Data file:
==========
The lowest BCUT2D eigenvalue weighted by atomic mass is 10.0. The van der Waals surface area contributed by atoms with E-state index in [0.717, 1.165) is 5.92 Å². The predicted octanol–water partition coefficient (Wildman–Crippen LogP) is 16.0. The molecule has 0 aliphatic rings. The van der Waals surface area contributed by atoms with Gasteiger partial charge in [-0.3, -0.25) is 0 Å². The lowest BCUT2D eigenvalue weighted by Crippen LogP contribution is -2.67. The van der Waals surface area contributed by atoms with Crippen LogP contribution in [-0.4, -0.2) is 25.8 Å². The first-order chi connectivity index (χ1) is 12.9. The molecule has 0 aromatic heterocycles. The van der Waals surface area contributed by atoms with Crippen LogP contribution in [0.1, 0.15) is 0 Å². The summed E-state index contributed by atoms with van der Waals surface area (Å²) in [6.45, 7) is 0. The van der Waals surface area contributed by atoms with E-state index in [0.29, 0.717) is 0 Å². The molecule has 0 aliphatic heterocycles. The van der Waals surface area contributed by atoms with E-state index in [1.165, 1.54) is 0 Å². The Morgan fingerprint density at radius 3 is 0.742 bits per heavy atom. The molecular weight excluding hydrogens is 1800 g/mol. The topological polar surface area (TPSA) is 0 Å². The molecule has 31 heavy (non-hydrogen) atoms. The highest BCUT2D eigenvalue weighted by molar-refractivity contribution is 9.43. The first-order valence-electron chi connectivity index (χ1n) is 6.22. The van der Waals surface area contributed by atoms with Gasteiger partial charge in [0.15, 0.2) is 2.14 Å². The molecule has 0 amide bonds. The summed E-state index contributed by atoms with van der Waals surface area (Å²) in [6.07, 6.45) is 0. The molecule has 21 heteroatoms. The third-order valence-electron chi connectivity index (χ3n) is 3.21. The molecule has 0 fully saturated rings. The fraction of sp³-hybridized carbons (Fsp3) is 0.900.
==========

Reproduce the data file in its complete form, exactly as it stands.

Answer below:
The lowest BCUT2D eigenvalue weighted by atomic mass is 10.0. The van der Waals surface area contributed by atoms with E-state index in [0.717, 1.165) is 5.92 Å². The predicted octanol–water partition coefficient (Wildman–Crippen LogP) is 16.0. The molecule has 0 aliphatic rings. The van der Waals surface area contributed by atoms with Gasteiger partial charge in [-0.3, -0.25) is 0 Å². The lowest BCUT2D eigenvalue weighted by Crippen LogP contribution is -2.67. The van der Waals surface area contributed by atoms with Crippen LogP contribution in [-0.4, -0.2) is 25.8 Å². The first-order chi connectivity index (χ1) is 12.9. The molecule has 0 aromatic heterocycles. The van der Waals surface area contributed by atoms with Crippen LogP contribution in [0.1, 0.15) is 0 Å². The summed E-state index contributed by atoms with van der Waals surface area (Å²) in [6.45, 7) is 0. The van der Waals surface area contributed by atoms with E-state index in [0.29, 0.717) is 0 Å². The molecule has 0 aliphatic heterocycles. The van der Waals surface area contributed by atoms with E-state index in [1.165, 1.54) is 0 Å². The Morgan fingerprint density at radius 3 is 0.742 bits per heavy atom. The molecular weight excluding hydrogens is 1800 g/mol. The topological polar surface area (TPSA) is 0 Å². The molecule has 31 heavy (non-hydrogen) atoms. The highest BCUT2D eigenvalue weighted by molar-refractivity contribution is 9.43. The first-order valence-electron chi connectivity index (χ1n) is 6.22. The van der Waals surface area contributed by atoms with Gasteiger partial charge in [0.15, 0.2) is 2.14 Å². The molecule has 0 amide bonds. The summed E-state index contributed by atoms with van der Waals surface area (Å²) in [6.07, 6.45) is 0. The molecule has 21 heteroatoms. The third-order valence-electron chi connectivity index (χ3n) is 3.21. The molecule has 0 fully saturated rings. The fraction of sp³-hybridized carbons (Fsp3) is 0.900.